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Apple, on the Verge of a $1 Trillion Valuation, Dominates the World of Public Companies

Apple is easily the most valuable company in the world. Its stock has been on a relentless upward march for the last two years straight, and the latest earnings report brings more of the same good news for shareholders. If the company’s share price increases just $4.00 more, Apple will easily become the first company worth more than $1 trillion. That’s insane, but how does it compare with the most valuable companies from every other country? The results aren’t even close.

We gathered the data for our visualization from Forbes, which we used to identify the largest company headquartered in each country. We represented each company with a bubble sized corresponding to its market value. We added the market cap ($B) as well as a logo for easy reference and a color-coded legend for each company’s industry. Grouping the bubbles by continent gives a unique view of the world economy.

Remember, our data only include one company from each country, which is why household names like Walmart and Google are missing. The result is an interesting comparison of the most dominant public companies around the world.

Top 10 Most Valuable Public Companies

1. Apple (United States): $926.9B in value and $53.3B in profits

2. Alibaba (China): $499.4B in value and $9.6B in profits

3. Samsung Electronics (South Korea): $325.9B in value and $41B in profits

4. Royal Dutch Shell (Netherlands): $306.5B in value and $15.2B in profits

5. Nestle (Switzerland): $237.3B in value and $7.3B in profits

6. Taiwan Semiconductor (Taiwan): $203B in value and $11.5B in profits

7. Toyota Motor (Japan): $200.7B in value and $22.5B in profits

8. HSBC Holdings (United Kingdom): $200.3B in value and $10.8B in profits

9. China Mobile (Hong Kong): $192.6B in value and $16.9B in profits

10. Anheuser-Busch InBev (Belgium): $184.3B in value and $7.9B in profits

For starters, our visualization demonstrates how much more valuable corporations are in the Northern Hemisphere are than in the Southern. Apple, Shell, Alibaba, Samsung—the largest bubbles in the visual are all located in the upper half, not the global South. Well on its way to becoming the first American trillion-dollar company, Apple is by itself many times bigger than the combination of all the companies in South America, Africa, the Middle East, and Australia and Oceania! Apple’s market value is truly impressive.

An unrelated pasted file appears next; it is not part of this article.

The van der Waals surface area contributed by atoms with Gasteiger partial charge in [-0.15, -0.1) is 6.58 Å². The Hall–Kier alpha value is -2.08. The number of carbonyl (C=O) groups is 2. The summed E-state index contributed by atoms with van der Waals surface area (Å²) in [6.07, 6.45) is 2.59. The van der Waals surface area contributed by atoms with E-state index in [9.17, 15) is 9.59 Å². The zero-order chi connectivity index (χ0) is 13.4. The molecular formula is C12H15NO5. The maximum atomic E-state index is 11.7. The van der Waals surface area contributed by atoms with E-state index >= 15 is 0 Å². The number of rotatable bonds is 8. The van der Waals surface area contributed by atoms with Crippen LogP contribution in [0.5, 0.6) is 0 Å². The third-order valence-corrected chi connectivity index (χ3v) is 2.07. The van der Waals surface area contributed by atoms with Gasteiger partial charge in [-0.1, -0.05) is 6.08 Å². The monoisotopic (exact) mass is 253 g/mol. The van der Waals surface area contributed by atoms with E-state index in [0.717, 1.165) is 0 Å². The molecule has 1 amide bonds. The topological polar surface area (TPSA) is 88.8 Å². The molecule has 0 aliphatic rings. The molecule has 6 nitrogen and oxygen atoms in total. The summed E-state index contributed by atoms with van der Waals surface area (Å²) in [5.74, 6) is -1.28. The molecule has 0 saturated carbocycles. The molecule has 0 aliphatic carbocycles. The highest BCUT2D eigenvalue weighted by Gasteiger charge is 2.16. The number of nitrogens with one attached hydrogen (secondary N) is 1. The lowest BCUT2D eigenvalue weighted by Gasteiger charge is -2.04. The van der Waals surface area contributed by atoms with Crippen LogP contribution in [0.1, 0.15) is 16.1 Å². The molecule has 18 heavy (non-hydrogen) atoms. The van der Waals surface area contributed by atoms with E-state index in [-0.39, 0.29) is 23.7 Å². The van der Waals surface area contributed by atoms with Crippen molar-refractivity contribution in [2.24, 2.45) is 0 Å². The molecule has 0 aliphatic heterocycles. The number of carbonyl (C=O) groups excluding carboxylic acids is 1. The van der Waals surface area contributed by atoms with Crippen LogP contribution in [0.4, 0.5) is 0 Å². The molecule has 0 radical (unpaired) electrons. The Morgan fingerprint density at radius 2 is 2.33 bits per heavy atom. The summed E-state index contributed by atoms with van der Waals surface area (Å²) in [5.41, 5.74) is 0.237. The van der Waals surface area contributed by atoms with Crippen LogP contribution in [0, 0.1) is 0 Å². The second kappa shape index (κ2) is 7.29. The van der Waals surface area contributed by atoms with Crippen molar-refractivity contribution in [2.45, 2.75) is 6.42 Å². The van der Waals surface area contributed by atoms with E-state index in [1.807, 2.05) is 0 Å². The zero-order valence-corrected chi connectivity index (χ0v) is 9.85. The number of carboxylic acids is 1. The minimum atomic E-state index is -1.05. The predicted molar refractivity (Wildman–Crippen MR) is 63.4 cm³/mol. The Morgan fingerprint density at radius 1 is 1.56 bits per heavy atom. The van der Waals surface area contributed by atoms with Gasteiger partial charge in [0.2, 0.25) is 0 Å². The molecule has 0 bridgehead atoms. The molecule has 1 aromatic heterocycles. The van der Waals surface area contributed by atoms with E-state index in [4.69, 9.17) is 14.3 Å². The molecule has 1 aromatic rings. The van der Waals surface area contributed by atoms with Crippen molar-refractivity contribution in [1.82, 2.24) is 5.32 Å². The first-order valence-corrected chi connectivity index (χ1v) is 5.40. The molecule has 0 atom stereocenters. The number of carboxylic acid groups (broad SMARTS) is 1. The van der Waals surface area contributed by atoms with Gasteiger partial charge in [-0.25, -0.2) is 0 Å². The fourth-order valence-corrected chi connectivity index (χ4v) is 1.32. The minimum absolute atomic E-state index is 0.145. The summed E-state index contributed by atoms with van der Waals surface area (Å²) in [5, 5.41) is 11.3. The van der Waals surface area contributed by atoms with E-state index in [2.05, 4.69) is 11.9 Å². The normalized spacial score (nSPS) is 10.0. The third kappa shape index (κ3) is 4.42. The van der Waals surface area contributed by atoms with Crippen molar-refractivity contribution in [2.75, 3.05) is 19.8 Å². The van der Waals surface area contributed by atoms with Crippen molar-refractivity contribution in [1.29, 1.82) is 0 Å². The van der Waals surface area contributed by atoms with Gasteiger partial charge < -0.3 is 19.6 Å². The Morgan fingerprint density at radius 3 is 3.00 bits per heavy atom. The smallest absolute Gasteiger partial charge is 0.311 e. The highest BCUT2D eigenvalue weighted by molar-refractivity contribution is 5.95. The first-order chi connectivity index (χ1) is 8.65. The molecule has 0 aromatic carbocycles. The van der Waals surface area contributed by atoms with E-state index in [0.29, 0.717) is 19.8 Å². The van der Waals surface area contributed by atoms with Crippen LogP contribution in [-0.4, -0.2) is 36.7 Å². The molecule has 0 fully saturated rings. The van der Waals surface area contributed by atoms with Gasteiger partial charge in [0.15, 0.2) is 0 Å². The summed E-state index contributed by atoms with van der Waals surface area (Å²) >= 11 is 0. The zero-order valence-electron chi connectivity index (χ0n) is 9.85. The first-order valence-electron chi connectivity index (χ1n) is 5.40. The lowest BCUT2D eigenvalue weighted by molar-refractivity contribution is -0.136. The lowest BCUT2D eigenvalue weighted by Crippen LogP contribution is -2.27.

Looking at the companies listed within each continent is also revealing for two reasons. First, there are a few noticeable industries that tend to top the charts. There are several banks in our visualization—17 to be exact, far more than any other sector. Oil and gas companies are the second-most common, followed by telecommunications. Otherwise, our visual demonstrates the breadth of diverse sectors in the world’s economies.

And second, Europe and Asia have so many $100B+ companies compared to only one between South America, Africa, and the Middle East (Naspers at $113B). Keep in mind there are significantly more countries in Africa than any other continent, but only a handful are represented here. In other words, our visualization highlights the disparity and inequality between the world’s economies. And speaking of inequality, check out our new iPhone index to see how Apple’s products can be used to benchmark living expenses around the world.

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